Trader Relished Privacy
"Dad, someday I'm going to tell you to wear a tuxedo, and that will be my wedding," Robert A. Zampieri once said. "You won't even meet the girl before."
Robbie, as everyone called him, was shy and private. Now the father, a dentist who is also named Robert, has been moved to make his son's life a little more public. Dr. Zampieri is finishing a newsletter devoted to the life of his son. He has been writing such letters to his patients for 30 years, but never one so personal.
Robbie Zampieri, 30, a trader on the foreign exchange floor for Carr Futures, was low man on the totem pole, working the swing shift. The week before Sept. 11, he had been on nights. That week, he was moved to days on the 92nd floor of the north tower.
He grew up in Saddle River, N.J., the oldest of three children, and attended St. Francis College in Loretto, Pa. He loved his dog, Daisy. They ate and slept together, and played in the ocean. He and his father were buddies. They played golf every Friday.
Robbie loved to surprise his mother. He cut the hedges just the way she liked them. He cleaned the gutters. Despite the memorial service, his father has not said goodbye. "He's not gone," Dr. Zampieri said. "It's just that I can't hug him anymore."
Profile published in THE NEW YORK TIMES on October 25, 2001.
Robert Zampieri, 30, beach was his love
The only thing Robert Alan "Robbie" Zampieri of Saddle River loved more than commodities trading was being on the beach with his family, his girlfriend and his dog.
"He loved working on Wall Street, and we spent a lot of time playing golf together but family, friends and the beach -- that was his hobby. You have to know that if you want to know Robbie," said his brother-in-law, Stuart Schlesinger.
For the past year, Mr. Zampieri, 30, worked as an Asian markets commodities trader for Carr Futures, sitting next to the person who got him the job, high school buddy Chris Vialonga of Demarest.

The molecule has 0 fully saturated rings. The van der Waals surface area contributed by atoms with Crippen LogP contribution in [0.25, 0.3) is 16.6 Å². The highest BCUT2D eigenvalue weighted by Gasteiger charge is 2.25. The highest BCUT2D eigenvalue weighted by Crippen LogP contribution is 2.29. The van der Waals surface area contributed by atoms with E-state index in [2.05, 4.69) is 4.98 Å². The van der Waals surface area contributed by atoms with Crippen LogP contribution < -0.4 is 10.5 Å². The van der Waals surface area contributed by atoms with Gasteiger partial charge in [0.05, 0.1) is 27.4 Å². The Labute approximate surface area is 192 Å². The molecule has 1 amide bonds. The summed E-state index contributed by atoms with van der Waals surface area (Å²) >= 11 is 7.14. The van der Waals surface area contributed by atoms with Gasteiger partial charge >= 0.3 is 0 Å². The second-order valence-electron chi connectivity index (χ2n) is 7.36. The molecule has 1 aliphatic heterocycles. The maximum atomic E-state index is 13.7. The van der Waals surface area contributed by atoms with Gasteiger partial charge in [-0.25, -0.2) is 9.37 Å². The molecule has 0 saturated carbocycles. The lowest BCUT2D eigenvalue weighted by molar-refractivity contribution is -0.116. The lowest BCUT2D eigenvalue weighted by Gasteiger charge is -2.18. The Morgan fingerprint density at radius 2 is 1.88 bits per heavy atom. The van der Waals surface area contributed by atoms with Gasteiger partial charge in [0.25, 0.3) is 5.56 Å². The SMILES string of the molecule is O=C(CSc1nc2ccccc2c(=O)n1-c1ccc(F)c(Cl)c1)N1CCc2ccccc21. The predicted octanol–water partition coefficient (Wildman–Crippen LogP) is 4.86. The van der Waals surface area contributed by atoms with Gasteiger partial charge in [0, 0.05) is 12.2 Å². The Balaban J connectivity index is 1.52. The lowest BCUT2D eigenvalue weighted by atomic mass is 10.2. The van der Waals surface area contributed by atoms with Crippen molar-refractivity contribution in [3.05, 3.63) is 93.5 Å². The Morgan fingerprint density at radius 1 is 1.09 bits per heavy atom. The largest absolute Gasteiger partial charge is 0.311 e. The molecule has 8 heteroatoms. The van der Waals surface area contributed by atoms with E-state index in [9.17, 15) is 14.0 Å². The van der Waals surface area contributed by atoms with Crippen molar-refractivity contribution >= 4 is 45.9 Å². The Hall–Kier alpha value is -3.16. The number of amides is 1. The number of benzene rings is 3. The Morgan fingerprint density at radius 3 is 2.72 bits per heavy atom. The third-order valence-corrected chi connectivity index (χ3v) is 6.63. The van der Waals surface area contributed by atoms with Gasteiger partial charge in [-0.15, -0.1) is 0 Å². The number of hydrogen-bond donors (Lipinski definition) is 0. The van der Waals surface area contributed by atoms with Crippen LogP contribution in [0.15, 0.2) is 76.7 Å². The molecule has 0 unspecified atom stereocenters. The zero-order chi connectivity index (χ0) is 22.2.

They were together in the office on the 92nd floor of One World Trade Center when it was hit in the terrorist attack Sept. 11.
"They're both missing," said Schlesinger.
"All I can say is, this kid had the biggest heart you'd ever want to see. He'd go out of his way to help everyone," said Schlesinger. "Even my family, his in-laws, loved him."
Schlesinger said he and his wife, Jeannie, Mr. Zampieri's sister, have a beach house in Brick Township. Early mornings would find Robbie on the beach with his dog, Daisy, before the lifeguards came on duty.
"He'd throw the ball into the water, and she'd go get it," Schlesinger said. "At 5 p.m., when the lifeguards went off duty, she'd be waiting at the gate for him to come get her and throw the ball into the water some more."
But Sunday dinners on the deck with Coli, Mr. Zampieri's nickname for his girlfriend, Nicole Cruikshank of Mantoloking, and the rest of the family was what he looked forward to, Schlesinger said.
"We were lucky enough to have dinner there with him the Sunday before it happened," he added.
Mr. Zampieri played wide receiver for Bergen Catholic High School, graduating in 1989. He was a 1992 graduate of St. Francis College in Loretto, Pa., and studied abroad in London for a year, Schlesinger said.
Mr. Zampieri also leaves his parents, Robert and Patricia Burck Zampieri of Saddle River; his sister, Jeannie Zampieri Schlesinger of Brick Township, and his brother, Michael, of Saddle River.
A memorial Mass will be held at 1 p.m. Friday in the Church of the Presentation, 271 W. Saddle River Rd., Upper Saddle River.
In lieu of flowers, donations are requested for the UFA Widows and Children's Fund, c/o the Uniformed FireFighters Association, 204 E. 23rd St., New York, N.Y. 10010.
Profile by Patrick Jenkins published in THE STAR-LEDGER.